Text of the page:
Could exercise be a potent weapon against neurodegenerative conditions?
ISLAMABAD: There is increasing evidence that regular physical activity may help preserve our cognitive function in old age. Studies are showing that not only can exercise reduce the risk of neurodegenerative diseases, such as dementia and Parkinson’s, but it might also slow the progress of these diseases after diagnosis. But how does it work? Medical News Today asked experts why and how exercise might help keep the brain young.
Share on PinterestHow might exercise help protect against dementia, Parkinson’s disease, and similar conditions? Image credit: Take A Pix Media/Stocksy.
On average, we are living longer, but we may not be living healthier. According to European Union figures, women can expect, on average, 64.5 healthy life years (HLYs), and men, 63.5.
But life expectancy in the EU is just over 83 years for women and 77.5 for men. So, on average, a person can expect to spend around 15-20 years with some sort of health problem.
And most of those years of ill health are likely to be the later years of life, and many people will develop a neurodegenerative diseaseTrusted Source.
Estimates indicate that 14–18%Trusted Source of people over the age of 70 years in the United States have some form of cognitive impairment. And some 10% of people in the same age group in the U.S. have dementia, a number that rises to 33% of those over 90.
But there are ways to help extend your HLYs, and evidence is increasingly suggesting that regular physical activity may be one of the most effective ways to help your body and brain stay healthy for longer.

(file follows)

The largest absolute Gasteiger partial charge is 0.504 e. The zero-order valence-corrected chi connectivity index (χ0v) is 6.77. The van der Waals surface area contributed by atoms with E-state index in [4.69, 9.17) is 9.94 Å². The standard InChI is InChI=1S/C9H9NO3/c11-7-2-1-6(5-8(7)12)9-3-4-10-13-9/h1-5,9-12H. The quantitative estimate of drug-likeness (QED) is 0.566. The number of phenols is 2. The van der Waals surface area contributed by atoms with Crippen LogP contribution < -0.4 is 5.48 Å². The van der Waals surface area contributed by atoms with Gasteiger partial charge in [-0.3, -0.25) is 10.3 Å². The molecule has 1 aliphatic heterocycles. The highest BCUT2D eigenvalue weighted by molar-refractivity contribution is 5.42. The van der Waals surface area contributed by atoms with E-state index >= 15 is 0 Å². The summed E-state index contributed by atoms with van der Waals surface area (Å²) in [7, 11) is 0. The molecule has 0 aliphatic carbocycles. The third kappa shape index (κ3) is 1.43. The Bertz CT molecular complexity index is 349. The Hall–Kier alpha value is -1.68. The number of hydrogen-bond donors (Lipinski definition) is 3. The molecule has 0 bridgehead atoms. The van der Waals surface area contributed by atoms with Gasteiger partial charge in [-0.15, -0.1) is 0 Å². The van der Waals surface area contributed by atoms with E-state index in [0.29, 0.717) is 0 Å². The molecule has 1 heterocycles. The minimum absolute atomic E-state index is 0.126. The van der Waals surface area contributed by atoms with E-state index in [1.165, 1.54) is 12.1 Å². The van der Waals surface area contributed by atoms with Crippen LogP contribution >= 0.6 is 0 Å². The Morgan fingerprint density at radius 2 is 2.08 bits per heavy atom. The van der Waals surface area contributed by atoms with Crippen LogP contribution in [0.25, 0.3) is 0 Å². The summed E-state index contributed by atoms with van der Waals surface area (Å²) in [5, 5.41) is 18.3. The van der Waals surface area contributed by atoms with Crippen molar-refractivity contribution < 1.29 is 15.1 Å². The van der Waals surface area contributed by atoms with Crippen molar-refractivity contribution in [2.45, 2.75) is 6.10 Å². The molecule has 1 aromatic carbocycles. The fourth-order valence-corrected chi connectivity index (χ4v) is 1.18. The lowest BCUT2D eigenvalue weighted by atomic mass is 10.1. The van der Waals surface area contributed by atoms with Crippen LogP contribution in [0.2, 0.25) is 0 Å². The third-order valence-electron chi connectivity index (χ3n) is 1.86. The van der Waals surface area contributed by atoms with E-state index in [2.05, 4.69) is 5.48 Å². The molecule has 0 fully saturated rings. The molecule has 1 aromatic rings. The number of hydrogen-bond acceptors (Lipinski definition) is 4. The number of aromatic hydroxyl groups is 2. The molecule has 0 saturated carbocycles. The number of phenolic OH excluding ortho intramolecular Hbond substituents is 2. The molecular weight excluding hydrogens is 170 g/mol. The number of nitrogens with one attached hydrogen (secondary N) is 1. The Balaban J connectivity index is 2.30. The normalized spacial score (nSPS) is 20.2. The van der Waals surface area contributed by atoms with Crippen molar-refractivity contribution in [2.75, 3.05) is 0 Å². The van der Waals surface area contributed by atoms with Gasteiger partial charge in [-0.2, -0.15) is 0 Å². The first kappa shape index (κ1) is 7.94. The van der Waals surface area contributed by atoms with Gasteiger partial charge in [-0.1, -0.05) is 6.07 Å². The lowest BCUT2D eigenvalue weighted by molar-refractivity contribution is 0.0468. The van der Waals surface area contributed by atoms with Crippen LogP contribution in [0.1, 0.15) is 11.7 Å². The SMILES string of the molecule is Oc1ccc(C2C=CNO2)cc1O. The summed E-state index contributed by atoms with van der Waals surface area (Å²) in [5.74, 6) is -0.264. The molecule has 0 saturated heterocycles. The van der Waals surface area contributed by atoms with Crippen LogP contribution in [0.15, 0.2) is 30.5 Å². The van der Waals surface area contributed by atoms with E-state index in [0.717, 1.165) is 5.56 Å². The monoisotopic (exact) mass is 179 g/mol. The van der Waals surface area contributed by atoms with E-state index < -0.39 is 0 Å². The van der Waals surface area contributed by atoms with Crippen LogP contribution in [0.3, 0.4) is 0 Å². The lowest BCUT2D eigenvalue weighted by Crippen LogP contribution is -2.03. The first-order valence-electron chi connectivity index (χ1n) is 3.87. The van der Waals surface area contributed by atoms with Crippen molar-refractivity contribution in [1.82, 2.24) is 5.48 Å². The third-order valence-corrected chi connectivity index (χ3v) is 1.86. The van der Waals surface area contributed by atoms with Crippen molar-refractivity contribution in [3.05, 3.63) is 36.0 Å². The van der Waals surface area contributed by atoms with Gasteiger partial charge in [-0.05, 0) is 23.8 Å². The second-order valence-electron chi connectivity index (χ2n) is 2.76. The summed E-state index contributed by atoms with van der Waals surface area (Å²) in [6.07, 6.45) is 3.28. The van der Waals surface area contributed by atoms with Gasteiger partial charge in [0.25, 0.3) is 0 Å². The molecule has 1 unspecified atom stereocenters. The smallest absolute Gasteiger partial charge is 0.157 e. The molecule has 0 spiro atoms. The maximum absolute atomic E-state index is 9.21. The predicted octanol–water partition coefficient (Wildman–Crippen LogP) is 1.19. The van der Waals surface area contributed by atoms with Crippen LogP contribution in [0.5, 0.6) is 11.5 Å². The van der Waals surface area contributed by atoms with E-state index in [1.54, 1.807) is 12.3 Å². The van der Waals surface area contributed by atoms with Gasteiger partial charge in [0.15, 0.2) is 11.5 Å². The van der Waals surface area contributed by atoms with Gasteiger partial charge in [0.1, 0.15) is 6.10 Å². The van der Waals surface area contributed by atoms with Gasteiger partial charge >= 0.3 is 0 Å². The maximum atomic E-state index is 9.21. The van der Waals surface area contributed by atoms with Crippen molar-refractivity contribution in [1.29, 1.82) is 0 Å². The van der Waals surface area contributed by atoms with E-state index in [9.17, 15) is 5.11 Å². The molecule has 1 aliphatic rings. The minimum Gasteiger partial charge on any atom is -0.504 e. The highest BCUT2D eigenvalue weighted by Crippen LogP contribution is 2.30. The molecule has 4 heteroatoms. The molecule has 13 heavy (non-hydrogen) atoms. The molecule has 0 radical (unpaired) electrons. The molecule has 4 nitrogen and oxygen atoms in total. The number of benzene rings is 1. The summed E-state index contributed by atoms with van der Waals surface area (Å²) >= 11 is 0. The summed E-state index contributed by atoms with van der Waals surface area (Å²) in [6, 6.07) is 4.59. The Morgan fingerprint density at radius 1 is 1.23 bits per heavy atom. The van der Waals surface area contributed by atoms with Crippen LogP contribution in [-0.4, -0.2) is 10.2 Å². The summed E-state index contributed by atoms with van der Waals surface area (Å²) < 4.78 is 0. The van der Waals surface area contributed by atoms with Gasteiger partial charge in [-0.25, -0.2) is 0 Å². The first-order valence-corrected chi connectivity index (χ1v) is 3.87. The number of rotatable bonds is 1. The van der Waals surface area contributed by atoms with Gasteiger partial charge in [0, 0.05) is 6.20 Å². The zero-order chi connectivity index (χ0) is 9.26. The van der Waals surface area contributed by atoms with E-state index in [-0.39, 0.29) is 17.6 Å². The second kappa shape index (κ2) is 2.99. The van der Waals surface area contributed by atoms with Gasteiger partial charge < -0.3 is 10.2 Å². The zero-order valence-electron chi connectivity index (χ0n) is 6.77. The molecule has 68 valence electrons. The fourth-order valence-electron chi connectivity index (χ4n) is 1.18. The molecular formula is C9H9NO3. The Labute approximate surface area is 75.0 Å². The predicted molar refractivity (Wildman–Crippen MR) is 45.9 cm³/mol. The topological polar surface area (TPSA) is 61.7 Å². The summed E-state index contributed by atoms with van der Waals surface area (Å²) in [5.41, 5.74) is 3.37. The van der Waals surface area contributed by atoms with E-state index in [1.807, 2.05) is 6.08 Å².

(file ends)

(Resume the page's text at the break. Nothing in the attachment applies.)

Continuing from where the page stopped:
Exercise for mental and physical health
Exercise makes us feel better — higher levels are associated with lower levels of depression, and it is thought this is due to a natural “high” from the release of endorphins and endocannabinoids, which can last for some time after exercising — but the physical effects last longer.
According to the Centers for Disease Control and PreventionTrusted Source (CDC), regular physical activity is “one of the most important things you can do for your health.”
Medical experts everywhere agree with that statement. Speaking to Medical News Today, Dr. Emer MacSweeney, CEO and consultant neuroradiologist at Re:Cognition Health, emphasized:
“Being physically active is one of the best things you can do for your body. Exercise helps protect against many diseases and keeps the heart, muscles, bones, and brain in optimum condition. Exercise promotes [the] oxygenation of the brain and stimulation of multiple neurochemicals.”
Exercise can reduce the risk of, among other conditions, cardiovascular diseaseTrusted Source, several types of cancerTrusted Source, and type 2 diabetesTrusted Source.
And, together with a healthy diet, it is a key part of maintaining a healthy body weight — another way to lower the risk of disease.
ResearchTrusted Source has shown that endorphins can relieve pain, and may reduce both inflammation and stress responses. Additionally, exercise can increase the beneficial effects of medications and other therapies for mental health conditions, such as depression.
“Exercise is particularly beneficial for mental health due to the chemical changes which occur in the brain and body, including the release of ‘feel-good’ chemicals, endorphins and serotonin,” Dr. MacSweeney explained.
Alzheimer’s disease is the most common form of dementia, affecting more than 5 million adults in the U.S. alone, and more than 55 millionTrusted Source worldwide. Around 1 million people in the U.S. have Parkinson’s disease, with a further 90,000 cases diagnosed each year.
As populations age, the numbers of people with both diseases are predicted to rise. The World Health Organization (WHO) states that by 2050 there will be almost 140 million peopleTrusted Source with Alzheimer’s worldwide.
And the number of people with Parkinson’s could rise to 17 million by 2040Trusted Source.
Both Alzheimer’s disease and Parkinson’s disease are progressive diseases that are, ultimately, fatal. Symptoms of Alzheimer’s disease include memory loss, confusion, cognitive changes, and personality or behavior changes.